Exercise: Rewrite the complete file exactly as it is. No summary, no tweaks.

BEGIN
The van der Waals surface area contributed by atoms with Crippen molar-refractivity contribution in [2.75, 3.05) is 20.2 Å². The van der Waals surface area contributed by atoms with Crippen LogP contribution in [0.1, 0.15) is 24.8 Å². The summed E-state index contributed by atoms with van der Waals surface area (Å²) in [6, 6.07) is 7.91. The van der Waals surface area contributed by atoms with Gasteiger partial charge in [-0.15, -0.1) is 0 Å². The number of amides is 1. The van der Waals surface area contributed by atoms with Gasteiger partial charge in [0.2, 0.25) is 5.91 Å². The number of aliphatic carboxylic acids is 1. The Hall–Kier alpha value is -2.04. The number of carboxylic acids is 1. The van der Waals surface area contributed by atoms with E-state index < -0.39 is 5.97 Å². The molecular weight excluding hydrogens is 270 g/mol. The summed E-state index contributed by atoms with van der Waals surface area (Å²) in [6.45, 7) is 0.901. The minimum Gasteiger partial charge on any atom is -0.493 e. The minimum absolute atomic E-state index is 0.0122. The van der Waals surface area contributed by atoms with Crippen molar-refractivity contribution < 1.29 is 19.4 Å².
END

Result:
The van der Waals surface area contributed by atoms with Crippen molar-refractivity contribution in [2.75, 3.05) is 20.2 Å². The van der Waals surface area contributed by atoms with Crippen LogP contribution in [0.1, 0.15) is 24.8 Å². The summed E-state index contributed by atoms with van der Waals surface area (Å²) in [6, 6.07) is 7.91. The van der Waals surface area contributed by atoms with Gasteiger partial charge in [-0.15, -0.1) is 0 Å². The number of amides is 1. The van der Waals surface area contributed by atoms with Gasteiger partial charge in [0.2, 0.25) is 5.91 Å². The number of aliphatic carboxylic acids is 1. The Hall–Kier alpha value is -2.04. The number of carboxylic acids is 1. The van der Waals surface area contributed by atoms with E-state index < -0.39 is 5.97 Å². The molecular weight excluding hydrogens is 270 g/mol. The summed E-state index contributed by atoms with van der Waals surface area (Å²) in [6.45, 7) is 0.901. The minimum Gasteiger partial charge on any atom is -0.493 e. The minimum absolute atomic E-state index is 0.0122. The van der Waals surface area contributed by atoms with Crippen molar-refractivity contribution < 1.29 is 19.4 Å².